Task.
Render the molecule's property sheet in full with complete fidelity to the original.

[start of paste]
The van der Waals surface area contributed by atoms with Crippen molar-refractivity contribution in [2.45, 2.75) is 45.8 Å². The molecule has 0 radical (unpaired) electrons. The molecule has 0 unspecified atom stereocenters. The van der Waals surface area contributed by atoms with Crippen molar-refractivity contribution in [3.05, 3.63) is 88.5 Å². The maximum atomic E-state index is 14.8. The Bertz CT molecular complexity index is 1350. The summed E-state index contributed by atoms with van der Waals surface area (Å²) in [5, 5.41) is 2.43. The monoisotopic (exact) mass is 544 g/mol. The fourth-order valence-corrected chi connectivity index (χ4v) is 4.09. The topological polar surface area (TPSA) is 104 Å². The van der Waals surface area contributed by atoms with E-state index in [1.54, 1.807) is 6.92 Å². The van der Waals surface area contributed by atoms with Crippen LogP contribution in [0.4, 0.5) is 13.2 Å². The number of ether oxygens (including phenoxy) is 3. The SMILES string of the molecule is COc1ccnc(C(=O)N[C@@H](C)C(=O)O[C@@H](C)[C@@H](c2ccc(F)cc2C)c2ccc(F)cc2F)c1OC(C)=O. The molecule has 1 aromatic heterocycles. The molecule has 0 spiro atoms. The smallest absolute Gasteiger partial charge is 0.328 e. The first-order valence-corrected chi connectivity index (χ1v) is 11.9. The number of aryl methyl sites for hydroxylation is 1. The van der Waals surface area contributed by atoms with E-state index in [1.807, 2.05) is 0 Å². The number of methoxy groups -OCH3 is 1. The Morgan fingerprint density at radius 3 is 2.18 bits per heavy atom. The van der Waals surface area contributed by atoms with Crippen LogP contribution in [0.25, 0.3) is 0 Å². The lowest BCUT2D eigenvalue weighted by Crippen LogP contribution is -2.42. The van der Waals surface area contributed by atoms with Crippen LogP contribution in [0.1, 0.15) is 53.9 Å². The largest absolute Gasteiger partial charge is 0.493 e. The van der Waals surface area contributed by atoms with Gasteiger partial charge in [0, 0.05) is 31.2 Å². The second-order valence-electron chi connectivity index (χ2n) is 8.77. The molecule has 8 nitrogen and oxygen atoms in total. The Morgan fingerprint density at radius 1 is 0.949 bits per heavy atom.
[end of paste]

The van der Waals surface area contributed by atoms with Crippen molar-refractivity contribution in [2.45, 2.75) is 45.8 Å². The molecule has 0 radical (unpaired) electrons. The molecule has 0 unspecified atom stereocenters. The van der Waals surface area contributed by atoms with Crippen molar-refractivity contribution in [3.05, 3.63) is 88.5 Å². The maximum atomic E-state index is 14.8. The Bertz CT molecular complexity index is 1350. The summed E-state index contributed by atoms with van der Waals surface area (Å²) in [5, 5.41) is 2.43. The monoisotopic (exact) mass is 544 g/mol. The fourth-order valence-corrected chi connectivity index (χ4v) is 4.09. The topological polar surface area (TPSA) is 104 Å². The van der Waals surface area contributed by atoms with E-state index in [1.54, 1.807) is 6.92 Å². The van der Waals surface area contributed by atoms with Crippen LogP contribution in [0.4, 0.5) is 13.2 Å². The number of ether oxygens (including phenoxy) is 3. The SMILES string of the molecule is COc1ccnc(C(=O)N[C@@H](C)C(=O)O[C@@H](C)[C@@H](c2ccc(F)cc2C)c2ccc(F)cc2F)c1OC(C)=O. The molecule has 1 aromatic heterocycles. The molecule has 0 spiro atoms. The smallest absolute Gasteiger partial charge is 0.328 e. The first-order valence-corrected chi connectivity index (χ1v) is 11.9. The number of aryl methyl sites for hydroxylation is 1. The van der Waals surface area contributed by atoms with E-state index in [1.807, 2.05) is 0 Å². The number of methoxy groups -OCH3 is 1. The Morgan fingerprint density at radius 3 is 2.18 bits per heavy atom. The van der Waals surface area contributed by atoms with Crippen LogP contribution in [0.25, 0.3) is 0 Å². The lowest BCUT2D eigenvalue weighted by Crippen LogP contribution is -2.42. The van der Waals surface area contributed by atoms with Crippen LogP contribution in [0.1, 0.15) is 53.9 Å². The largest absolute Gasteiger partial charge is 0.493 e. The van der Waals surface area contributed by atoms with Gasteiger partial charge in [0, 0.05) is 31.2 Å². The second-order valence-electron chi connectivity index (χ2n) is 8.77. The molecule has 8 nitrogen and oxygen atoms in total. The Morgan fingerprint density at radius 1 is 0.949 bits per heavy atom.